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Rabies is an acute viral infection that causes inflammation of the spinal cord and the brain (encephalomyelitis). It is usually spread through an infected bite or scratch from a rabid animal, most commonly through a dog bite. In other parts of the world other animals such as bats, monkeys and cats are a source of potential exposure to the disease. Very rarely, the disease has been spread through body fluids and transplant tissues.
Rabies is found in all continents of the world except Antarctica. Bats in all countries are considered to be a rabies risk. Most human cases of rabies occur in Asia, Africa and South and Latin America.
Bat bites in any country must be considered a risk for rabies and medical advice should be sought urgently following bat exposure.
World Map of Rabies Risk Areas
The incubation period for the disease is usually between 20-60 days but may range from 5 days to 1 year in some cases. The virus causes headache, fever, general weakness and numbness or tingling around the wound site. The disease progresses to muscle spasms, hydrophobia (fear of water) and convulsions. Death is the usual outcome if infected with rabies virus.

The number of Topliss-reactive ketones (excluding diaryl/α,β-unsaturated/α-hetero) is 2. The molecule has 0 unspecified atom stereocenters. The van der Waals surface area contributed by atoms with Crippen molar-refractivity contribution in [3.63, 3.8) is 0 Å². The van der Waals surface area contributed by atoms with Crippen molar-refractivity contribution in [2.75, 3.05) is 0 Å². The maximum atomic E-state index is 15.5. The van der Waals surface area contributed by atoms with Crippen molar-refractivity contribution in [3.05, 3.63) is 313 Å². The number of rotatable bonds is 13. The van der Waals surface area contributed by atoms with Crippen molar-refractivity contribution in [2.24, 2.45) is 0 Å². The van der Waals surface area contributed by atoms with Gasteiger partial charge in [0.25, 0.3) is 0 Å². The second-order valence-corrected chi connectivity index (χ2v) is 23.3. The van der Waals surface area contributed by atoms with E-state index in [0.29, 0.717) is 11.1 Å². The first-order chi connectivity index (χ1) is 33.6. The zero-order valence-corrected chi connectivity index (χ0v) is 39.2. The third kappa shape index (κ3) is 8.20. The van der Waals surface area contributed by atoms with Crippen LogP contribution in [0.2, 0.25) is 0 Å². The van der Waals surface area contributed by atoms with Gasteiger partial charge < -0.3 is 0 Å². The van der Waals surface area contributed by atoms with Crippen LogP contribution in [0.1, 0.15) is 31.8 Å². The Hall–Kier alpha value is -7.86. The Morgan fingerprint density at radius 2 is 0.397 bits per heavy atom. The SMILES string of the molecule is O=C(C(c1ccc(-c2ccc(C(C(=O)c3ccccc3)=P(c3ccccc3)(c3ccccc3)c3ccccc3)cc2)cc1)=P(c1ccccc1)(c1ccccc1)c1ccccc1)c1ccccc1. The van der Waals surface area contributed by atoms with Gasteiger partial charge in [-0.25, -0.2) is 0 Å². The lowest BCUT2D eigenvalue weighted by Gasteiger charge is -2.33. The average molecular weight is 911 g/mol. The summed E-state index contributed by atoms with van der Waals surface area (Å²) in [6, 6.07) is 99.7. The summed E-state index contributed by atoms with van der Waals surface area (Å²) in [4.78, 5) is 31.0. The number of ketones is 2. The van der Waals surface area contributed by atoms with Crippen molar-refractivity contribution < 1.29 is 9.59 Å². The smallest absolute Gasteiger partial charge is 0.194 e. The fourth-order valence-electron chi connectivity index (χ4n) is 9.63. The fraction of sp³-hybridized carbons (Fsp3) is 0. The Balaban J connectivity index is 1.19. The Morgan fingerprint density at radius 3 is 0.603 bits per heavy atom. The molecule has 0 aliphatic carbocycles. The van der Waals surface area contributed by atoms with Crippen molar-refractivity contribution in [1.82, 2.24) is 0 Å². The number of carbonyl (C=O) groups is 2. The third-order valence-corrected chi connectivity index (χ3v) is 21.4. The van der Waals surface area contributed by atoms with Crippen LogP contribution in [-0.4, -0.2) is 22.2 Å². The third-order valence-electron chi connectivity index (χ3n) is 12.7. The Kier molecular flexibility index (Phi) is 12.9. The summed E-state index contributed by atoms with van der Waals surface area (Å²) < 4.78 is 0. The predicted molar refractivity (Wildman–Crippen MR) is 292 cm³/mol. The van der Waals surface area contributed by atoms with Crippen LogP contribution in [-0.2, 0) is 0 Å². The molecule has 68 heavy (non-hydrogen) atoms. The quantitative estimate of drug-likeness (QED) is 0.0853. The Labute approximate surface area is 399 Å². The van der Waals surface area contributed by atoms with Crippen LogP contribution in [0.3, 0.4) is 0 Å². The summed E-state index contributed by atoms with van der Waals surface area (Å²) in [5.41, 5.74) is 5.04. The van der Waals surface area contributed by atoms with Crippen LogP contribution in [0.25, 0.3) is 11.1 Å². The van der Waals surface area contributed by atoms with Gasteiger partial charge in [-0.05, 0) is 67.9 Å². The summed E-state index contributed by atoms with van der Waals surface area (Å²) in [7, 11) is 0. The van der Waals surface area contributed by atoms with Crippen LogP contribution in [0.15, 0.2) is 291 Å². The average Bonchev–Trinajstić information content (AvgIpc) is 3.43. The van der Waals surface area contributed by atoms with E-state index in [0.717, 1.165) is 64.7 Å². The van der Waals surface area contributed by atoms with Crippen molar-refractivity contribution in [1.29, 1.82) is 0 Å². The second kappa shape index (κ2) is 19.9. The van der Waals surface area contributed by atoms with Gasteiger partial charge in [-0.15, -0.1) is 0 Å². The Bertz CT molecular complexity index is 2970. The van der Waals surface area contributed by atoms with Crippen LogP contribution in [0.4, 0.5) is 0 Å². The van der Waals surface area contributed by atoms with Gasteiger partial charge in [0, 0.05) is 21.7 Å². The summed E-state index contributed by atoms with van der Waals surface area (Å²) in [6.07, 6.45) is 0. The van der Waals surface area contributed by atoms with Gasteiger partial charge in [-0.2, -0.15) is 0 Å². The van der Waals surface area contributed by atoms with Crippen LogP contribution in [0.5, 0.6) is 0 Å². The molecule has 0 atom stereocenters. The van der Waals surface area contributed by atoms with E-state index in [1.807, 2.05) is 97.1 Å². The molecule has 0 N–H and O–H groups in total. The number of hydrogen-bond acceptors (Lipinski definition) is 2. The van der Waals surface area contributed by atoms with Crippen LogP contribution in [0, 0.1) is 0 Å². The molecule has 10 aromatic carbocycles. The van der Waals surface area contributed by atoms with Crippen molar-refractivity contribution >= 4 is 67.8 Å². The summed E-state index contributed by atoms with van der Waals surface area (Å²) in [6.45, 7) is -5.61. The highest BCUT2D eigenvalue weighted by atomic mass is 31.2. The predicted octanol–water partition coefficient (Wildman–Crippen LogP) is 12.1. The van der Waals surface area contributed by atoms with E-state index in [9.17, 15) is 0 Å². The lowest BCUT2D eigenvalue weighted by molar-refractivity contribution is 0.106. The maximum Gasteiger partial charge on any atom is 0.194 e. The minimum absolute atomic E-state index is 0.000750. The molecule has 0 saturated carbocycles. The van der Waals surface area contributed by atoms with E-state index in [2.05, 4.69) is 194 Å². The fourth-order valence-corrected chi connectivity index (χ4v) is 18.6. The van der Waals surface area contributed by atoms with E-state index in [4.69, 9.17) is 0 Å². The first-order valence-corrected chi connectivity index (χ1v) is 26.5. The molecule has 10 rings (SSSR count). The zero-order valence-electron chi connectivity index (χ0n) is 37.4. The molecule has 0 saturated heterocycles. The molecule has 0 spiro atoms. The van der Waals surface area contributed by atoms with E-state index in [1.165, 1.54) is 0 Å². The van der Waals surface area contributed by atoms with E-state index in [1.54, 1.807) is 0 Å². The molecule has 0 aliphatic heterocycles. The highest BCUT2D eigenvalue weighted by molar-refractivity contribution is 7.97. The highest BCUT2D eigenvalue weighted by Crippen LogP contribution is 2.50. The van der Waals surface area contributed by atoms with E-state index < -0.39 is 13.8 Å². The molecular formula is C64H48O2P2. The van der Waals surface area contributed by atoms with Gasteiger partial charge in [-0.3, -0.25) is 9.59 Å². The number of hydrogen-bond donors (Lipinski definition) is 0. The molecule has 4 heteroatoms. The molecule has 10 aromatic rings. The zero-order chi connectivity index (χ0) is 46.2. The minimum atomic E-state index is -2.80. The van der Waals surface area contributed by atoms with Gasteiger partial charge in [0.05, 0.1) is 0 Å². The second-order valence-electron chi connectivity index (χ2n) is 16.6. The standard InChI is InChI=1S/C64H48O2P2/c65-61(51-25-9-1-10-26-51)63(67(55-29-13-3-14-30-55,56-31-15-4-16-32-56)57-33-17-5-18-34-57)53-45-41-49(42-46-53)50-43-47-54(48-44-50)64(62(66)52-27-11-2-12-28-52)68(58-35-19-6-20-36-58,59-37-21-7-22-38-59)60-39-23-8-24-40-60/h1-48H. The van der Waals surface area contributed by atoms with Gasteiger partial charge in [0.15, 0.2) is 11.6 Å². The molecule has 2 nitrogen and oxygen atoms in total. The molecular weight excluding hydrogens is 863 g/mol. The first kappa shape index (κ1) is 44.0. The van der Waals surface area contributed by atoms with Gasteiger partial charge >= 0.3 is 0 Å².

There is no specific treatment available for rabies once symptoms develop.
Recommendations for Travellers
Vaccination is recommended for all travellers who will be living or travelling in endemic areas and who maybe exposed to rabies because of their travel activities i.e. trekking, working or living in rural areas. Two vaccines may be used in the UK to protect against rabies: Rabies Vaccine BP and Rabipur.
Some individuals may require vaccination based upon their occupation. Such occupations include bat handlers, those working in animal quarantine centres and certain HM revenue and customs officers.
It is imperative to seek medical attention as soon an possible if a bite or scratch is sustained in any rabies endemic area even if pre-travel vaccination has been given.
Saliva should be thoroughly washed off with soap and water and the wound irrigated with iodine solution or alcohol. This is very effective in removing virus from the bite, providing it is prompt and thorough. Suturing of the wound should be avoided and tetanus vaccination should be considered.
A thorough risk assessment should be carried out by the attending doctor where appropriate treatment should be given.